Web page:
Porsche is running four factory-backed cars at Le Mans next weekend (2 in LMP1 and 2 in LMGTE-Pro), and they’ll be joined by five additional privateer-run efforts(1 in LMGTE-Pro and 4 LMGTE-Am). Porsche fans like you or I should be excited at the prospects Porsche has this year to win the whole shooting match once again. Coming off one of the most dominant seasons of sportscar racing I’ve ever seen, Porsche is in a great position to repeat last year’s strong victory at the endurance race in 2016. The draw of the 24 Hours of Le Mans is mega, and if you have the opportunity, you need to make sure you’re there when Porsche crosses the finish line, this could be a good one.
The circuit is a difficult one to tackle, and the race is demanding of both the cars and the fans, yet year after year they keep coming back for more. Porsche is inextricably linked with Le Mans, as they have more overall victories than any other manufacturer, over 100 class wins, and lots of experience and success with the race. A fan favorite, Le Mans is one of the best endurance races in the world, and every year the racing keeps getting better.
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Porsche in the LMP1 Category
Porsche proved they had what it took to win when they crossed the finish line first in 2015. The 919 Hybrid is a stunning machine, and continues to set record after record. However, during the first two races of this season, Porsche saw increased competition from Audi and Toyota, and they’ve struggled with the reliability concerns that come with dancing on the knife edge of performance.
I would argue that Porsche still has the best driver lineup of any of the LMP teams, and they’ve proven to have more outright one-lap pace than the Toyotas and are on par with the Audis. If they have a lot of luck on their side and keep the car’s nose clean, they could win it all over again. Unfortunately, with budget cuts in effect, the team has been scaled back from a 3-car effort in 2015 to just 2 cars in 2016, so they have fewer bullets in the proverbial gun to work with. That said, Audi and Toyota have scaled back to just 2 cars for this year, too.
#1 and #2 – Porsche Team
2014 was a learning year for Porsche, and 2015 a winning year. They’ve started off 2016 getting beat at their own game, only winning Silverstone on a technicality (though a win is a win) while suffering a massive shunt, and having a double car failure at Spa. Those two rounds were only 6-hours long, and they managed to only have one car finish in the first round, and both cars severely hampered in the second round. If they want any chance of winning Le Mans again this year, they have to have reliability figured out, be it driver, car or crew. Le Mans takes a full package with no mistakes allowed. They’ve shown they can do it, it’s just a matter of execution.
Each of the two cars will be running the same set of drivers they ran with last year, so they should be well familiar with each other, at least. The #1 car houses Timo Bernhard, Mark Webber, and Brendan Hartley. The #2 car will be driven by Romain Dumas, Neel Jani, and Marc Lieb. Like I said before, that’s a stout driver lineup.
At the official Le Mans test last weekend, Porsche wasn’t the outright fastest, but they did manage the second and third quickest laps. Something tricky has been going on with their transponder setup, however, so a few of their laps didn’t get logged, and they didn’t have any trap speeds displayed. Some people have been calling foul, saying Porsche is trying to cover something up. I’m inclined to believe that Porsche knows how to set up a transponder, and the lack of trap speeds was potentially intentional. Are they hiding some massive top speed advantage? I guess we’ll see in qualifying next week.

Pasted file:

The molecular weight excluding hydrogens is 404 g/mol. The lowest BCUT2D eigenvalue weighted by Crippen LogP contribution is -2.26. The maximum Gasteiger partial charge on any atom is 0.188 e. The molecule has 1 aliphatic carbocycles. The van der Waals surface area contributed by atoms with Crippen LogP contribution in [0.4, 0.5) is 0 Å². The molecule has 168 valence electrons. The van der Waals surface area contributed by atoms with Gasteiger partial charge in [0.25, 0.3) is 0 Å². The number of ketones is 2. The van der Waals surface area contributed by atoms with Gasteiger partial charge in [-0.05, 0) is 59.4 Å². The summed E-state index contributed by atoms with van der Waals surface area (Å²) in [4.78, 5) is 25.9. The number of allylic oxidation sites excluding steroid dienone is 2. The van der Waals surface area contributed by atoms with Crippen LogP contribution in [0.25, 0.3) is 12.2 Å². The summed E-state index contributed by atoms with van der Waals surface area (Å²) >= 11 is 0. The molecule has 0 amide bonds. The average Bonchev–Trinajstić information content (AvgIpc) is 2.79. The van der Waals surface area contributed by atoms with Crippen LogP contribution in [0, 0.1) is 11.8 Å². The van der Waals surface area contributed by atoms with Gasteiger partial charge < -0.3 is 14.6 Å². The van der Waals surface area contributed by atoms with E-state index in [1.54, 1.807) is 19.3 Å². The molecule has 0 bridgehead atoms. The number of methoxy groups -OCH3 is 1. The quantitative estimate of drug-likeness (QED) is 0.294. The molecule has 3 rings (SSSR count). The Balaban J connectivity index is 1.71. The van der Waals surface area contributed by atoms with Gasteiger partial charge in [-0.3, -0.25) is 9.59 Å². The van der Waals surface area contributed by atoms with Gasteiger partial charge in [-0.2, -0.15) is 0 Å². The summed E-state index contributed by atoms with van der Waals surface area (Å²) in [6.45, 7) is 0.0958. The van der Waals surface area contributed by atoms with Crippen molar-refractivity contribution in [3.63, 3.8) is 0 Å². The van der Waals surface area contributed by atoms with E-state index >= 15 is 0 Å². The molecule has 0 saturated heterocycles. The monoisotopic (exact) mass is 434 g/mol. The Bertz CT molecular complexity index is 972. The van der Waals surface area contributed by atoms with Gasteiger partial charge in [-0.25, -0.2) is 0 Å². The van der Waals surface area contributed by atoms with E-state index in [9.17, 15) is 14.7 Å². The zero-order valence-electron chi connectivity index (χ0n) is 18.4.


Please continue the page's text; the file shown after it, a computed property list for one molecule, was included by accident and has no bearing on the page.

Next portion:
Porsche in the GTE Pro Category
Porsche’s GTE Pro class cars have a lot of promise, and the driving talent aboard is pretty stellar. As with all of the other major endurance races this year, they face competition in the form of a brand new Ford GT and Ferrari 488, as well as revised versions of the Corvette and Aston Martin. The Corvettes turned the fastest times in pre-race testing, and the Astons had the highest top speeds. The Ferraris are also fast, and with Ford bringing four GTs they aren’t going to sit back and watch. Porsche has the potential to win this one, but against some really stiff competition. The reliability of not having a brand new car is helpful, though. GTE Pro times are already some 5-seconds a lap faster than last year, so the new updates have certainly made a difference.
#77 Dempsey Proton Racing
While Patrick Dempsey has taken 2016 as a sabbatical year away from racing to focus on promoting his next feature film, his team hasn’t gone anywhere. They’ve come to Le Mans looking almost like a defacto factory-supported effort. Driver talent in the form of Michael Christensen, Philipp Eng, and Richard Lietz helps reinforce that appearance. They’ll run strong for sure, and they certainly have the car under them to perform well.
#91 and #92 Porsche AG Team Manthey
The pair of Manthey-run full-fledged factory effort GTE Pro cars also has a stellar driver lineup, each of whom are intimately familiar with their Porsches, the circuit, and the team. Both cars are insanely well outfitted in the driver department, and you’d be better served flipping a coin to decide which of the two cars will finish higher in the standings. The #91 car includes the venerable Patrick Pilet, Nick Tandy, and Kevin Estre, while the #92 car runs with Jörg Bergmeister, Earl Bamber, and Fred Mako at the wheel. This race will come down to keeping out of trouble, and I think this is a great 6-driver lineup for keeping the 911s on the island and within distance of the lead for 24 hours.
Porsche in the GTE Am Category